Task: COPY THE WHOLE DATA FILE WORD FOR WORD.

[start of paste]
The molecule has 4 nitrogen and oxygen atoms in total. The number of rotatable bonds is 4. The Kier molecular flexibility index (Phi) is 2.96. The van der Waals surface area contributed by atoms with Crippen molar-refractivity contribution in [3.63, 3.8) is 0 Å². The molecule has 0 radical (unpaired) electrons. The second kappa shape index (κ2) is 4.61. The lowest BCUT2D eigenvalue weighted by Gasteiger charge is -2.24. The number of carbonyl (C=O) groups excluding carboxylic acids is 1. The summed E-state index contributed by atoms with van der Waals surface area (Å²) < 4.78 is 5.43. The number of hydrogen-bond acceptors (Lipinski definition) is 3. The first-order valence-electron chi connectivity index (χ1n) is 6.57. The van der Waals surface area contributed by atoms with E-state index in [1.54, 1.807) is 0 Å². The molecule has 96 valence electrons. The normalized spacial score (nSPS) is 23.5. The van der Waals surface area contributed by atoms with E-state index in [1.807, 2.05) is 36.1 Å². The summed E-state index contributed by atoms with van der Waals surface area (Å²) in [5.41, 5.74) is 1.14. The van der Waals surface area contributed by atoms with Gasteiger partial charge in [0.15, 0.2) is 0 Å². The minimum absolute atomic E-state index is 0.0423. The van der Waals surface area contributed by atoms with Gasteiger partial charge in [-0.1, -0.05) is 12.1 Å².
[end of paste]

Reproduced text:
The molecule has 4 nitrogen and oxygen atoms in total. The number of rotatable bonds is 4. The Kier molecular flexibility index (Phi) is 2.96. The van der Waals surface area contributed by atoms with Crippen molar-refractivity contribution in [3.63, 3.8) is 0 Å². The molecule has 0 radical (unpaired) electrons. The second kappa shape index (κ2) is 4.61. The lowest BCUT2D eigenvalue weighted by Gasteiger charge is -2.24. The number of carbonyl (C=O) groups excluding carboxylic acids is 1. The summed E-state index contributed by atoms with van der Waals surface area (Å²) < 4.78 is 5.43. The number of hydrogen-bond acceptors (Lipinski definition) is 3. The first-order valence-electron chi connectivity index (χ1n) is 6.57. The van der Waals surface area contributed by atoms with E-state index in [1.54, 1.807) is 0 Å². The molecule has 96 valence electrons. The normalized spacial score (nSPS) is 23.5. The van der Waals surface area contributed by atoms with E-state index in [1.807, 2.05) is 36.1 Å². The summed E-state index contributed by atoms with van der Waals surface area (Å²) in [5.41, 5.74) is 1.14. The van der Waals surface area contributed by atoms with Gasteiger partial charge in [0.15, 0.2) is 0 Å². The minimum absolute atomic E-state index is 0.0423. The van der Waals surface area contributed by atoms with Gasteiger partial charge in [-0.1, -0.05) is 12.1 Å².